A new research report released today by IBAC, the state’s anti-corruption commission, identifies a sample of councils that have built solid integrity frameworks to help protect them from corruption, providing a model for other councils to follow.
IBAC, the Independent Broad-based Anti-corruption Commission, reviewed the integrity frameworks of six Victorian councils and found that while these councils had sound frameworks in place underpinned by good practice in a range of areas, there are also clear opportunities for improvement.
Victorian councils provide a broad range of important public services and maintain considerable public infrastructure, collectively managing approximately $84 billion in public assets and spending around $7 billion on providing services each year.
IBAC CEO Alistair Maclean said the review was undertaken to inform all Victorian councils on what a good integrity framework may look like. It will also support councils to examine their current approaches and identify opportunities to improve their systems, processes and controls to better identify and manage corruption risks.
“We recommend all Victorian councils use the findings from this important review to assess their own integrity frameworks and identify where they can improve,” Mr Maclean said.
“Areas for improvement identified by IBAC in the six councils reviewed, which have broad application to other Victorian councils, included the development and communication of a clear policy on conflicts of interest, a broader consideration of corruptions risks associated with employment practices, and ensuring suppliers understand the probity standards expected of them.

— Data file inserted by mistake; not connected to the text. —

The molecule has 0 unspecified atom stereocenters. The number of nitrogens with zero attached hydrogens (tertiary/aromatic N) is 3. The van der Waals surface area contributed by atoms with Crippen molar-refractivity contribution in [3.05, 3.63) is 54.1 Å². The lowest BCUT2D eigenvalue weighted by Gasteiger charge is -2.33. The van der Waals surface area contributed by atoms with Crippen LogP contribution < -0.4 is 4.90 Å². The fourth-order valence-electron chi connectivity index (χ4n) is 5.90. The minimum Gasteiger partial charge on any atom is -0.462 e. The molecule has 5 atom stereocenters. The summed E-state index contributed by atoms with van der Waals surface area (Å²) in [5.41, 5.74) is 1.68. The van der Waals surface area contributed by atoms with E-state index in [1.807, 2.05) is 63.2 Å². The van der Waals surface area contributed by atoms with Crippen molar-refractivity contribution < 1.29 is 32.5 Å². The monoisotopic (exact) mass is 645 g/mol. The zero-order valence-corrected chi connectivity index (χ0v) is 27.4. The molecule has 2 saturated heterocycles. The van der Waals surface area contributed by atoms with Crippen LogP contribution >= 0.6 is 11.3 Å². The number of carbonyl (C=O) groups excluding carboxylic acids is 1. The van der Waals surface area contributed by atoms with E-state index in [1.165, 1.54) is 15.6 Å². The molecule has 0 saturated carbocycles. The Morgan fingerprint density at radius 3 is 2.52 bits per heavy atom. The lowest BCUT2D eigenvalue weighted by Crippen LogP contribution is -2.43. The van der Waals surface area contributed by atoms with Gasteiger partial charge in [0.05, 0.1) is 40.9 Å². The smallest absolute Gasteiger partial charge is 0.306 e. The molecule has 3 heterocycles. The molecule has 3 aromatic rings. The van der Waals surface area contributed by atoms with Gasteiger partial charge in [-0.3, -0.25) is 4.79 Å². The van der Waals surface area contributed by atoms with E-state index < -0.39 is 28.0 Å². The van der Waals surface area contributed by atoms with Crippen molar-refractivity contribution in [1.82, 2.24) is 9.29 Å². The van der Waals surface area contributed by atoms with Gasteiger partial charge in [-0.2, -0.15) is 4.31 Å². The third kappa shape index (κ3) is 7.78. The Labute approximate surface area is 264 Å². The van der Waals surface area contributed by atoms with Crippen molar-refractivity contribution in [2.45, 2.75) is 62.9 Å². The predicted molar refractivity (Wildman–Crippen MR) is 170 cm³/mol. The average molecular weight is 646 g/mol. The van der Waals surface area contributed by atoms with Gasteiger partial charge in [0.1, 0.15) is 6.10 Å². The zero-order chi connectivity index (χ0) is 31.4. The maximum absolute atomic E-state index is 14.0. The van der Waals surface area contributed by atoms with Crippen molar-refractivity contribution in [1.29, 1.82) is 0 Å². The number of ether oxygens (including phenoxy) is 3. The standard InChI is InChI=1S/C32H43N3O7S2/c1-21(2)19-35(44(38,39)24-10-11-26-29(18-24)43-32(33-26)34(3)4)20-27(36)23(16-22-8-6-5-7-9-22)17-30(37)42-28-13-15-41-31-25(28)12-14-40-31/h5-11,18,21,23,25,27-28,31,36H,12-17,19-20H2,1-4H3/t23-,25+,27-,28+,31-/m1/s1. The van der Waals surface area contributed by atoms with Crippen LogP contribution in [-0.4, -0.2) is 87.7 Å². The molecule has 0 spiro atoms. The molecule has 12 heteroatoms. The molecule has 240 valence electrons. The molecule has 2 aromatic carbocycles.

“Corrupt conduct by public sector employees, including council employees, adversely impacts on the delivery of vital services and facilities. It wastes significant time and public money, means there is unfairness in the opportunity to provide services to councils, and damages reputations and community trust.”
The IBAC review also identified that Victorian councils can do more to encourage reporting of suspected corrupt conduct.
“It is critical that councils increase efforts to reassure employees they can be protected and that their report will be taken seriously,” Mr Maclean said.
The IBAC review was conducted on a sample of metropolitan, outer metropolitan and regional councils who agreed to openly share their practices, policies and procedures with IBAC. It was not an audit and the focus was on good practice and potential opportunities for improvement within integrity frameworks. To ensure a focus on integrity frameworks rather than on individual councils, the councils are not identified.
The full report and summary version are available on IBAC’s website.